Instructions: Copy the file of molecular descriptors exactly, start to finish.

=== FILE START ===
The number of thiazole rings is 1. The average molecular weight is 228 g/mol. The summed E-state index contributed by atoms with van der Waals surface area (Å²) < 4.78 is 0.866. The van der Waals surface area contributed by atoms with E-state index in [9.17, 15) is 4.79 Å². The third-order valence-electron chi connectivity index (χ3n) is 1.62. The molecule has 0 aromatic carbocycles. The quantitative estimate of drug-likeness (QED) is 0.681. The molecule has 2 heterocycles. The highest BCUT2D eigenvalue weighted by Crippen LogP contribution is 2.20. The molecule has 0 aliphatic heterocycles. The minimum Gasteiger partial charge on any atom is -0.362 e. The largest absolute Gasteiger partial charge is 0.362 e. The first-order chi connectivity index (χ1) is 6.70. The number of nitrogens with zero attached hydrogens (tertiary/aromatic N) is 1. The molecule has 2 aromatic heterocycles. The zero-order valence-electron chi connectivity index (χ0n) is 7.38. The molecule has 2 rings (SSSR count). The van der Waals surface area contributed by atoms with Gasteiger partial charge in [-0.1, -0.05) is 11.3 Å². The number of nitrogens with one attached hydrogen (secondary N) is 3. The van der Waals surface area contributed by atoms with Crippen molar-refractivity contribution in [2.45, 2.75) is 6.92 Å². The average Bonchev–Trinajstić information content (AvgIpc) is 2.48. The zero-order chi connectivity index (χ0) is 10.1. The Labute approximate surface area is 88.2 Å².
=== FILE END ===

The number of thiazole rings is 1. The average molecular weight is 228 g/mol. The summed E-state index contributed by atoms with van der Waals surface area (Å²) < 4.78 is 0.866. The van der Waals surface area contributed by atoms with E-state index in [9.17, 15) is 4.79 Å². The third-order valence-electron chi connectivity index (χ3n) is 1.62. The molecule has 0 aromatic carbocycles. The quantitative estimate of drug-likeness (QED) is 0.681. The molecule has 2 heterocycles. The highest BCUT2D eigenvalue weighted by Crippen LogP contribution is 2.20. The molecule has 0 aliphatic heterocycles. The minimum Gasteiger partial charge on any atom is -0.362 e. The largest absolute Gasteiger partial charge is 0.362 e. The first-order chi connectivity index (χ1) is 6.70. The number of nitrogens with zero attached hydrogens (tertiary/aromatic N) is 1. The molecule has 2 aromatic heterocycles. The zero-order valence-electron chi connectivity index (χ0n) is 7.38. The molecule has 2 rings (SSSR count). The van der Waals surface area contributed by atoms with Gasteiger partial charge in [-0.1, -0.05) is 11.3 Å². The number of nitrogens with one attached hydrogen (secondary N) is 3. The van der Waals surface area contributed by atoms with Crippen molar-refractivity contribution in [2.45, 2.75) is 6.92 Å². The average Bonchev–Trinajstić information content (AvgIpc) is 2.48. The zero-order chi connectivity index (χ0) is 10.1. The Labute approximate surface area is 88.2 Å².